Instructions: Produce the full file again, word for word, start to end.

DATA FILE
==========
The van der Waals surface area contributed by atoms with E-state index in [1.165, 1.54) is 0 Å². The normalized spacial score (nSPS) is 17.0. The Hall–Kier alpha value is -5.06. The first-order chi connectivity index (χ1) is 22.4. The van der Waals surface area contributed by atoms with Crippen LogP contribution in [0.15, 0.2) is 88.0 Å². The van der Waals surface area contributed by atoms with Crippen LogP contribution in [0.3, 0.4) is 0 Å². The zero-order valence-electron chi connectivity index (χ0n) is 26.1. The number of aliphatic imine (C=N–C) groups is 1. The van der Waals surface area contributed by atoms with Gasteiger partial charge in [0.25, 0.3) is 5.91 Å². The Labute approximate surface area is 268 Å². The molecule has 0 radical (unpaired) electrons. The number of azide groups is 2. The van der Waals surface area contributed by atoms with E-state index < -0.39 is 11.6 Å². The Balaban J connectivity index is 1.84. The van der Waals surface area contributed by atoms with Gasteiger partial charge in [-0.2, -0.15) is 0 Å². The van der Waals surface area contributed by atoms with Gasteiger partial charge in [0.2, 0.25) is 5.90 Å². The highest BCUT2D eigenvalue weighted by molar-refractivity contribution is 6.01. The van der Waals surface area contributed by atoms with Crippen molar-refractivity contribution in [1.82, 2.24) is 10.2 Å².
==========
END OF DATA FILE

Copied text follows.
The van der Waals surface area contributed by atoms with E-state index in [1.165, 1.54) is 0 Å². The normalized spacial score (nSPS) is 17.0. The Hall–Kier alpha value is -5.06. The first-order chi connectivity index (χ1) is 22.4. The van der Waals surface area contributed by atoms with Crippen LogP contribution in [0.15, 0.2) is 88.0 Å². The van der Waals surface area contributed by atoms with Crippen LogP contribution in [0.3, 0.4) is 0 Å². The zero-order valence-electron chi connectivity index (χ0n) is 26.1. The number of aliphatic imine (C=N–C) groups is 1. The van der Waals surface area contributed by atoms with Gasteiger partial charge in [0.25, 0.3) is 5.91 Å². The Labute approximate surface area is 268 Å². The molecule has 0 radical (unpaired) electrons. The number of azide groups is 2. The van der Waals surface area contributed by atoms with E-state index < -0.39 is 11.6 Å². The Balaban J connectivity index is 1.84. The van der Waals surface area contributed by atoms with Gasteiger partial charge in [-0.2, -0.15) is 0 Å². The van der Waals surface area contributed by atoms with Gasteiger partial charge in [0.2, 0.25) is 5.90 Å². The highest BCUT2D eigenvalue weighted by molar-refractivity contribution is 6.01. The van der Waals surface area contributed by atoms with Crippen molar-refractivity contribution in [1.82, 2.24) is 10.2 Å².